By Rikard Jozwiak
EU officials to visit Cuba in October as rapprochement begins.
The European Commission has welcomed Cuba’s conditional acceptance of an EU offer to resume a formal process of political dialogue, calling Havana’s reaction a “positive step”.
The Cuban foreign ministry said that its condition for dialogue is a “joint agreement” on the “foundations and bases” of the process, Reuters reported on 16 September, quoting a letter sent in early September by the Cuban authorities to France, the EU’s current president.
EU leaders made the offer when they met in June. At the same summit, they lifted sanctions imposed on Cuba in 2003 after scores of Cuban dissidents were arrested. As many as 200 opposition figures remain in prison, but the sanctions, which included a bar on senior Cuban officials visiting EU member states, had already been suspended since 2005. EU leaders said at their June summit that high-level EU representatives would visit to Cuba on the proviso that they could also meet human-rights advocates.
Speaking on 17 September, a Commission spokesman said that an EU delegation will visit the island on 25 October.
A number of EU member states, led by Spain, have been particularly keen for closer relations with Cuba, especially since Fidel Castro effectively stepped down as Cuba’s president in July 2006. The offer amounts to an early step towards a normalisation of relations.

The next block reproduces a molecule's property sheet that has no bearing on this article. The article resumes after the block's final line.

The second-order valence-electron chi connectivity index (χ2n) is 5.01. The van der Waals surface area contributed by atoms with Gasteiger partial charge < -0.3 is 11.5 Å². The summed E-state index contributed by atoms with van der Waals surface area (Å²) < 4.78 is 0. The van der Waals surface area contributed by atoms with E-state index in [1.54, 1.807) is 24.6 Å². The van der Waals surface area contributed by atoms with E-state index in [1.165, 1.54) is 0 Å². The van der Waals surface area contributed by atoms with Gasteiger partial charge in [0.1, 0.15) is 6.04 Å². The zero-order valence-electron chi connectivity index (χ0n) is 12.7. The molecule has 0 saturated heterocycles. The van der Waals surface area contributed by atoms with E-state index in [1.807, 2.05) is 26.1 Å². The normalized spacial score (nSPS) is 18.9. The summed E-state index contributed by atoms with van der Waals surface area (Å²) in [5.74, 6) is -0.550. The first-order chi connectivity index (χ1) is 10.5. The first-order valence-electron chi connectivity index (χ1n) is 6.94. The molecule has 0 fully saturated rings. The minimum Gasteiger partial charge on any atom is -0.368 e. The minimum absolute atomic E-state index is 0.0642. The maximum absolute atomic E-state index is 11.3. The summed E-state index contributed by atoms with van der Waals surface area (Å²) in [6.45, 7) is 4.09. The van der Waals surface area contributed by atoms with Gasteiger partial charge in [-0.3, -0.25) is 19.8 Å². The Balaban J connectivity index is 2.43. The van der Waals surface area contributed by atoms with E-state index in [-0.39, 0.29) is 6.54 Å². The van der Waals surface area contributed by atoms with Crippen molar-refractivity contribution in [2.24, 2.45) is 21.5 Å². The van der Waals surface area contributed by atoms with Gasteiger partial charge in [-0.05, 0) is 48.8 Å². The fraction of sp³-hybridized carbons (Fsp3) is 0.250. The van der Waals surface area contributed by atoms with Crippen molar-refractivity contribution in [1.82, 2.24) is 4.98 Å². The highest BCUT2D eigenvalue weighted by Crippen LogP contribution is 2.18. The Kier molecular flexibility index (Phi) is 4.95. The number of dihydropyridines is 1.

Raúl Castro, who officially replaced his elder brother after National Assembly elections in February this year, has embarked on several liberal market reforms in the country but it still remains unclear whether Cuba is edging toward democratisation.
The Czech Republic and Sweden were the two EU countries most fiercely opposed to the lifting of sanctions, but the pair will bear primary responsibility for handling the early stages of dealings with Havana as they will occupy the rotating presidency of the EU in 2009. The Czech deputy foreign minister, Helena Bambasová, said on 12 September that the EU will evaluate its previous lifting of sanctions on Cuba when Prague takes over the six-month presidency in January.
During the discussions in June, Swedish and Czech diplomats said that the issue of political prisoners was a key priority in the political dialogue that the EU now wants to take up with Cuba. Even if no progress is made, new sanctions can, however, only be adopted by unanimous decision of EU member states, which seems unlikely due to the large support that there is among EU states for a dialogue with Cuba.
The EU’s offer increased yet further the differences between its policy towards Cuba and the US’s. As Washington has kept in place an economic, commercial, and financial embargo first imposed in 1962.